Saturday, May 16, 2009
Spring Finally Arrives at the Farm... Maybe
Spring has been here since March but it's been hard to prove most days. I have had fires in the fireplace up until night before last. The rain has put Pacific Northwest worries about drought on the back burner at least in my part of Oregon. Colder than usual means the grass has been slower to grow which means our farm had to buy hay longer than usual-- making for an expensive spring.
This much rain has also complicated shearing. Sheep cannot be shorn wet. We would get a possible date for shearing which meant herding them into a barn and closing them up two days ahead of time to keep them dry.
One of those dates, the shearer arrived, but said they were still too wet. The rain had blown in one side of the barn. Guess where the sheep preferred to sleep.
Farm Boss bought plywood and made sure by the next shearing date that there were sides on that corner of the barn. This week, with a new date, we felt pretty hopeful that finally they'd be shorn.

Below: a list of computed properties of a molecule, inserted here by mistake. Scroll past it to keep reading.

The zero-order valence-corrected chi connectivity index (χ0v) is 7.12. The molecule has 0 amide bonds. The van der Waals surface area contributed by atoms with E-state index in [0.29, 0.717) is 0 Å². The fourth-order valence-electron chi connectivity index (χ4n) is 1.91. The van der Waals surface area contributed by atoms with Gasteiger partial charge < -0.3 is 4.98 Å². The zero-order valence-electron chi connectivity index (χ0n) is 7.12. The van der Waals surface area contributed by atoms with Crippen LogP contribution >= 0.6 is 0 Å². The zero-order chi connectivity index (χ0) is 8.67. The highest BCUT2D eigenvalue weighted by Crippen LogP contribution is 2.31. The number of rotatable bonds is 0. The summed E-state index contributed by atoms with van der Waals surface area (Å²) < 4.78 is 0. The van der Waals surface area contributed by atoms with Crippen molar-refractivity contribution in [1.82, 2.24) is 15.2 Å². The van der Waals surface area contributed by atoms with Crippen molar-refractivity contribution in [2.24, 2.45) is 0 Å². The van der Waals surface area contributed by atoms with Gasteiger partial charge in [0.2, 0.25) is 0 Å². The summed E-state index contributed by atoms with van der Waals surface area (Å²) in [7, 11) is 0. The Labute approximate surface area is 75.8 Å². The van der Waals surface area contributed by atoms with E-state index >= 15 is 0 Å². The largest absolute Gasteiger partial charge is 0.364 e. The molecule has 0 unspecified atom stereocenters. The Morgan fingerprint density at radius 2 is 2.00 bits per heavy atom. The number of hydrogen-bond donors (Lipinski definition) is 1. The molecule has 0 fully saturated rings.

We waited... and waited. The sheep waited and waited-- well they didn't know they were waiting. We got the call several hours after she had scheduled to be here that she had been hurt when shearing lamas, kicked in the knee cap and had to go to the hospital.
So with her kneecap damaged, that puts the potential for her, at best, to not shear until somewhere in June. Not good for the sheep.
We called another shearer and hopefully we can get him here next week. He's more expensive, but at this point beggars can't be choosers. Hopefully our female shearer will be able to do them next year again as I have been happy with how she handles the sheep. This shearer though is very experienced; so it should be fine. The sheep haven't minded their heavy wool; but this week-end, if it really warms up as much as weather is predicting, they will.
Since it was so nice today, I decided to get more herd and flock pictures. None of them pose for anything. If sheep are looking at me, it's because they want something-- like in this case, me opening their gate. I took advantage of that to get most of these before I again was reduced to rear views. The standing there looking impatient photos were pre- and the running were post-.
Actually sheep do not like having their pictures taken. I am pretty sure of that given how many butt shots I have gotten over the years. At least if I have to take butt shots, I am glad they have tails. I have written about that before. It's something the new shearer won't like but shearers are the only ones.
So today photos of the flock and Sunday the herd.